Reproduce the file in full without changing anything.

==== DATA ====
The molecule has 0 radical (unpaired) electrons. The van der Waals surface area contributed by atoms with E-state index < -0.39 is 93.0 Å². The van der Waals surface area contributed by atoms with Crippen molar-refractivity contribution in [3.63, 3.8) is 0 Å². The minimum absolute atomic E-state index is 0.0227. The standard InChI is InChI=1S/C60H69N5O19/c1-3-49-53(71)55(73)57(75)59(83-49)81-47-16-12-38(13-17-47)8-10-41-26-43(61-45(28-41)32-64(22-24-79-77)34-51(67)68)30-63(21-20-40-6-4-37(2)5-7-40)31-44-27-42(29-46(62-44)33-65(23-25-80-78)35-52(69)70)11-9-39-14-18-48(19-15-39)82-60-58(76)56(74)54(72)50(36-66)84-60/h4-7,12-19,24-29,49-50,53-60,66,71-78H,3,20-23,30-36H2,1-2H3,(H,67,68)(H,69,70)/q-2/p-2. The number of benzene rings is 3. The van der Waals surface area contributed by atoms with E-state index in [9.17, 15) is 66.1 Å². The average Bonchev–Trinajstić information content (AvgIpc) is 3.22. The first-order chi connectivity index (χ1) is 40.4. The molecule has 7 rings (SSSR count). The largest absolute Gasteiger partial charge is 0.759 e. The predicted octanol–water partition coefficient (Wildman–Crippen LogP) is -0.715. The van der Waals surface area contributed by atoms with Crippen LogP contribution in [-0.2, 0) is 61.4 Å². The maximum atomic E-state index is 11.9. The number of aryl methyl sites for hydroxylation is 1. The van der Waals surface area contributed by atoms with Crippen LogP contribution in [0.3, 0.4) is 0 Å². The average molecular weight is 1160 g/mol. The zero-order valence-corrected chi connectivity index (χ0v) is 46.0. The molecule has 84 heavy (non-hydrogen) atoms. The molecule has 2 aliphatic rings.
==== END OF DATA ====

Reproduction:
The molecule has 0 radical (unpaired) electrons. The van der Waals surface area contributed by atoms with E-state index < -0.39 is 93.0 Å². The van der Waals surface area contributed by atoms with Crippen molar-refractivity contribution in [3.63, 3.8) is 0 Å². The minimum absolute atomic E-state index is 0.0227. The standard InChI is InChI=1S/C60H69N5O19/c1-3-49-53(71)55(73)57(75)59(83-49)81-47-16-12-38(13-17-47)8-10-41-26-43(61-45(28-41)32-64(22-24-79-77)34-51(67)68)30-63(21-20-40-6-4-37(2)5-7-40)31-44-27-42(29-46(62-44)33-65(23-25-80-78)35-52(69)70)11-9-39-14-18-48(19-15-39)82-60-58(76)56(74)54(72)50(36-66)84-60/h4-7,12-19,24-29,49-50,53-60,66,71-78H,3,20-23,30-36H2,1-2H3,(H,67,68)(H,69,70)/q-2/p-2. The number of benzene rings is 3. The van der Waals surface area contributed by atoms with E-state index in [9.17, 15) is 66.1 Å². The average Bonchev–Trinajstić information content (AvgIpc) is 3.22. The first-order chi connectivity index (χ1) is 40.4. The molecule has 7 rings (SSSR count). The largest absolute Gasteiger partial charge is 0.759 e. The predicted octanol–water partition coefficient (Wildman–Crippen LogP) is -0.715. The van der Waals surface area contributed by atoms with Crippen LogP contribution in [-0.2, 0) is 61.4 Å². The maximum atomic E-state index is 11.9. The number of aryl methyl sites for hydroxylation is 1. The van der Waals surface area contributed by atoms with Crippen LogP contribution in [0.3, 0.4) is 0 Å². The average molecular weight is 1160 g/mol. The zero-order valence-corrected chi connectivity index (χ0v) is 46.0. The molecule has 84 heavy (non-hydrogen) atoms. The molecule has 2 aliphatic rings.